If anything is true, it is that GFA has operated in such a way as to thwart the public’s interest in knowing how tax exempt donations are spent. For instance, without brave former staffers disclosing the money smuggling to India, the public wouldn’t know that, GFA, a tax exempt religious order, conducted business in violation of its own standards and possibly U.S. Customs law. GFA began by telling staff that the procedure was legal and they cleared it with their auditors. Later, ECFA told Christian Today that GFA was seeking “legal counsel” to determine “remedial measures”:
It confirmed that GFA had sent cash with individuals travelling to India, but said that it had “stopped this practice entirely, and is working with legal counsel to determine appropriate remedial measures, if any”.
If the practice is legal and cleared with auditors Bland Garvey, why check with lawyers?
Maybe there are good answers for every question. If so, the public interest demands that GFA answer them. If not, then whose interest is served by silence?
Other than to operate the School of Discipleship, Gospel for Asia in Texas appears to exist to collect donations and send them to various countries in Asia where locals carry out various charitable and religious activities. The foreign donations are wired (or smuggled) to NGOs in India and other nations in Asia. According to GFA’s 2013 audit financial statement nearly $60.1 million dollars were wired to five GFA related parties in India, Myanmar, Nepal, Sri Lanka, and Bangladesh. See below:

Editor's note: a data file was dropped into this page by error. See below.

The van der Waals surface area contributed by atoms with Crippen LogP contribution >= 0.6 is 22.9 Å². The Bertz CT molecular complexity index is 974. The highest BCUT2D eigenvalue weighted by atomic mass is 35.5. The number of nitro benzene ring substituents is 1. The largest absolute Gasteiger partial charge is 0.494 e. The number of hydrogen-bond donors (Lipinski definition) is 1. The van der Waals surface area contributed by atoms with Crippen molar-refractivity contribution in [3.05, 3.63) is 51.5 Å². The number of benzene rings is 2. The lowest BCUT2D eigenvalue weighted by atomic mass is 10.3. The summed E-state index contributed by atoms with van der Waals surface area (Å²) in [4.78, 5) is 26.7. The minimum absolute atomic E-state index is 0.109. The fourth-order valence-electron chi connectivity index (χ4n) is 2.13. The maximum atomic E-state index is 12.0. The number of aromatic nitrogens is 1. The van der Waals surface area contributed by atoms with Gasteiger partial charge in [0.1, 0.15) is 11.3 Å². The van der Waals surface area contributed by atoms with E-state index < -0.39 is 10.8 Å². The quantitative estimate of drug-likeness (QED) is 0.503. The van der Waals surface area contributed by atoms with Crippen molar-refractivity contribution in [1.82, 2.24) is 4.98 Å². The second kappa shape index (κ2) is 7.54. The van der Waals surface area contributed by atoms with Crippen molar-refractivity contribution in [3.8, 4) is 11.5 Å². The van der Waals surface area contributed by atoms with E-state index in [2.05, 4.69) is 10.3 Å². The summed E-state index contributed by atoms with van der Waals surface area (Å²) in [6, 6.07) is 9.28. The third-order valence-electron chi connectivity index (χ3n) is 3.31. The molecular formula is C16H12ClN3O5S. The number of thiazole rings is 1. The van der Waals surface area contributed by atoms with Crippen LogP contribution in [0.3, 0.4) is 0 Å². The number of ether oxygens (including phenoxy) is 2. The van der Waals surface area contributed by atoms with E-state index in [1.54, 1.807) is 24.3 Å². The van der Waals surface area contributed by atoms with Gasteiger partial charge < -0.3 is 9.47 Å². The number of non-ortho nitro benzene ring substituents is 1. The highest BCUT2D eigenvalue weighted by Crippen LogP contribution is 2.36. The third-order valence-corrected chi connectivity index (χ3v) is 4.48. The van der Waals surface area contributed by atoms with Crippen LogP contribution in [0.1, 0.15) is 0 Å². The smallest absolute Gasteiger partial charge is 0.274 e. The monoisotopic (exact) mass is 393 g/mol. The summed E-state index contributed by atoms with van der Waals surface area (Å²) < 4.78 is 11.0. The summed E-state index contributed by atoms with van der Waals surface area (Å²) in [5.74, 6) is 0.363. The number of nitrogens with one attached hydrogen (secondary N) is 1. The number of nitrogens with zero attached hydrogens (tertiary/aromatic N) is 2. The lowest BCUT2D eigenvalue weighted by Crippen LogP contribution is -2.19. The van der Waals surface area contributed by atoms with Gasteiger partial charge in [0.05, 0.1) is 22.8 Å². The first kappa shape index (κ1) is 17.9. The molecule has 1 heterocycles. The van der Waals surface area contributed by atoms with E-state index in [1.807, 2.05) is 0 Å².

In addition, we know that GFA also sent money to Believers’ Church, Last Hour Ministry, and Love India Ministry, three NGOs registered with the Indian government. For some reason, these transactions were not disclosed in the 2013 audit as related party transactions, even though K.P. Yohannan is involved with those organizations. These contributions claimed by GFA to the related parties is a substantial part of what GFA takes in from American donors. As I have pointed out before, a substantial amount of this money does not show up on reports of foreign contributions which are required to be filed with the Indian government (see below).
These facts might be of some consequence if the IRS decides to look into GFA’s operations. In June of this year, the Evangelical Council for Financial Accountability posted the following advice for member organizations. As I read it, this advice and the IRS decision has relevance to GFA.